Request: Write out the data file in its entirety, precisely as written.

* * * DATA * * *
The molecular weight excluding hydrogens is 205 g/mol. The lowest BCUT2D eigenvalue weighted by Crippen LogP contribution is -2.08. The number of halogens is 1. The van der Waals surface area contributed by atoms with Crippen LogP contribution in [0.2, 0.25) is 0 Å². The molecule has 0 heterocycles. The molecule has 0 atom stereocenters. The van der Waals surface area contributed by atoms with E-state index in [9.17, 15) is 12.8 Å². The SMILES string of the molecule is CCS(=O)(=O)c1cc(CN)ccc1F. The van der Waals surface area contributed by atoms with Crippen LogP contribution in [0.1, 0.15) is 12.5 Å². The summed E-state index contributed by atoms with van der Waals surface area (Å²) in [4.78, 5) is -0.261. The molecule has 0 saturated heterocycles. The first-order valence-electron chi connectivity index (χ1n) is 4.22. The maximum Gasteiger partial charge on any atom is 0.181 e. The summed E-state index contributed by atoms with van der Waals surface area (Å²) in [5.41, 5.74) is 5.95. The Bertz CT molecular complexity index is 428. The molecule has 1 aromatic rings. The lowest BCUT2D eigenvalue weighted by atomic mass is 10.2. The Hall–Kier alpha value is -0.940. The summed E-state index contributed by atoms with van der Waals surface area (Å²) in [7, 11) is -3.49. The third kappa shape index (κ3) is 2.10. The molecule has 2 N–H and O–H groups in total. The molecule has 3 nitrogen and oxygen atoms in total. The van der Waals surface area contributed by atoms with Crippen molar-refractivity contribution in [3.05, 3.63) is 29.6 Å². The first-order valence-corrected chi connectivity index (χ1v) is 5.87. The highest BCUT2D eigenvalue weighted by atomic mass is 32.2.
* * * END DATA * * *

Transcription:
The molecular weight excluding hydrogens is 205 g/mol. The lowest BCUT2D eigenvalue weighted by Crippen LogP contribution is -2.08. The number of halogens is 1. The van der Waals surface area contributed by atoms with Crippen LogP contribution in [0.2, 0.25) is 0 Å². The molecule has 0 heterocycles. The molecule has 0 atom stereocenters. The van der Waals surface area contributed by atoms with E-state index in [9.17, 15) is 12.8 Å². The SMILES string of the molecule is CCS(=O)(=O)c1cc(CN)ccc1F. The van der Waals surface area contributed by atoms with Crippen LogP contribution in [0.1, 0.15) is 12.5 Å². The summed E-state index contributed by atoms with van der Waals surface area (Å²) in [4.78, 5) is -0.261. The molecule has 0 saturated heterocycles. The first-order valence-electron chi connectivity index (χ1n) is 4.22. The maximum Gasteiger partial charge on any atom is 0.181 e. The summed E-state index contributed by atoms with van der Waals surface area (Å²) in [5.41, 5.74) is 5.95. The Bertz CT molecular complexity index is 428. The molecule has 1 aromatic rings. The lowest BCUT2D eigenvalue weighted by atomic mass is 10.2. The Hall–Kier alpha value is -0.940. The summed E-state index contributed by atoms with van der Waals surface area (Å²) in [7, 11) is -3.49. The third kappa shape index (κ3) is 2.10. The molecule has 2 N–H and O–H groups in total. The molecule has 3 nitrogen and oxygen atoms in total. The van der Waals surface area contributed by atoms with Crippen molar-refractivity contribution in [3.05, 3.63) is 29.6 Å². The first-order valence-corrected chi connectivity index (χ1v) is 5.87. The highest BCUT2D eigenvalue weighted by atomic mass is 32.2.